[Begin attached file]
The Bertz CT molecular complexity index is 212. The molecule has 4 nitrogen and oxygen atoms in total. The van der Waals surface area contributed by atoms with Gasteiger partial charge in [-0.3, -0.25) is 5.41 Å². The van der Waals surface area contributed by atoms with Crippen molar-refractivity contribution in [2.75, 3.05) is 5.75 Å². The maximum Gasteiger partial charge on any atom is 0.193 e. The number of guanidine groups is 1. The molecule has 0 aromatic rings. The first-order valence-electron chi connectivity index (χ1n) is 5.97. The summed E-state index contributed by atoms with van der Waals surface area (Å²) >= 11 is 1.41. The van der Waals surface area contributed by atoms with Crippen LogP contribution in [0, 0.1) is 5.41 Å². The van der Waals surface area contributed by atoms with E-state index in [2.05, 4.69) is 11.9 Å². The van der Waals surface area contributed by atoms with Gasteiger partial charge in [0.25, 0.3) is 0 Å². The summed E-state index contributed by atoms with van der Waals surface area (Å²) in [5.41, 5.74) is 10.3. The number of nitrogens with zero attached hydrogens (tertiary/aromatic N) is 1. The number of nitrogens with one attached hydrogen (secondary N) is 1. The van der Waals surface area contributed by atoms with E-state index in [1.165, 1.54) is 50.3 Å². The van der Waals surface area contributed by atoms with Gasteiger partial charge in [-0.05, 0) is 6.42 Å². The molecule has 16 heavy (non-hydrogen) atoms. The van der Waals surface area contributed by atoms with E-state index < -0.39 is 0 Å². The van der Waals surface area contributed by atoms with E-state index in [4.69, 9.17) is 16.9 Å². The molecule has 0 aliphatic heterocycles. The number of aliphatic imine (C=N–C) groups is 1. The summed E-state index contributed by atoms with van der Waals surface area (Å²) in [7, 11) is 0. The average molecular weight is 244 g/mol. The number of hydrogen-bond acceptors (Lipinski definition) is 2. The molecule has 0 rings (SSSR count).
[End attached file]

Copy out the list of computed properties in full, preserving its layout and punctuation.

The Bertz CT molecular complexity index is 212. The molecule has 4 nitrogen and oxygen atoms in total. The van der Waals surface area contributed by atoms with Gasteiger partial charge in [-0.3, -0.25) is 5.41 Å². The van der Waals surface area contributed by atoms with Crippen molar-refractivity contribution in [2.75, 3.05) is 5.75 Å². The maximum Gasteiger partial charge on any atom is 0.193 e. The number of guanidine groups is 1. The molecule has 0 aromatic rings. The first-order valence-electron chi connectivity index (χ1n) is 5.97. The summed E-state index contributed by atoms with van der Waals surface area (Å²) >= 11 is 1.41. The van der Waals surface area contributed by atoms with Crippen LogP contribution in [0, 0.1) is 5.41 Å². The van der Waals surface area contributed by atoms with E-state index in [2.05, 4.69) is 11.9 Å². The van der Waals surface area contributed by atoms with Gasteiger partial charge in [0.25, 0.3) is 0 Å². The summed E-state index contributed by atoms with van der Waals surface area (Å²) in [5.41, 5.74) is 10.3. The number of nitrogens with zero attached hydrogens (tertiary/aromatic N) is 1. The number of nitrogens with one attached hydrogen (secondary N) is 1. The van der Waals surface area contributed by atoms with E-state index in [1.165, 1.54) is 50.3 Å². The van der Waals surface area contributed by atoms with Gasteiger partial charge in [-0.05, 0) is 6.42 Å². The molecule has 16 heavy (non-hydrogen) atoms. The van der Waals surface area contributed by atoms with E-state index < -0.39 is 0 Å². The van der Waals surface area contributed by atoms with E-state index in [4.69, 9.17) is 16.9 Å². The molecule has 0 aliphatic heterocycles. The number of aliphatic imine (C=N–C) groups is 1. The summed E-state index contributed by atoms with van der Waals surface area (Å²) in [7, 11) is 0. The average molecular weight is 244 g/mol. The number of hydrogen-bond acceptors (Lipinski definition) is 2. The molecule has 0 rings (SSSR count).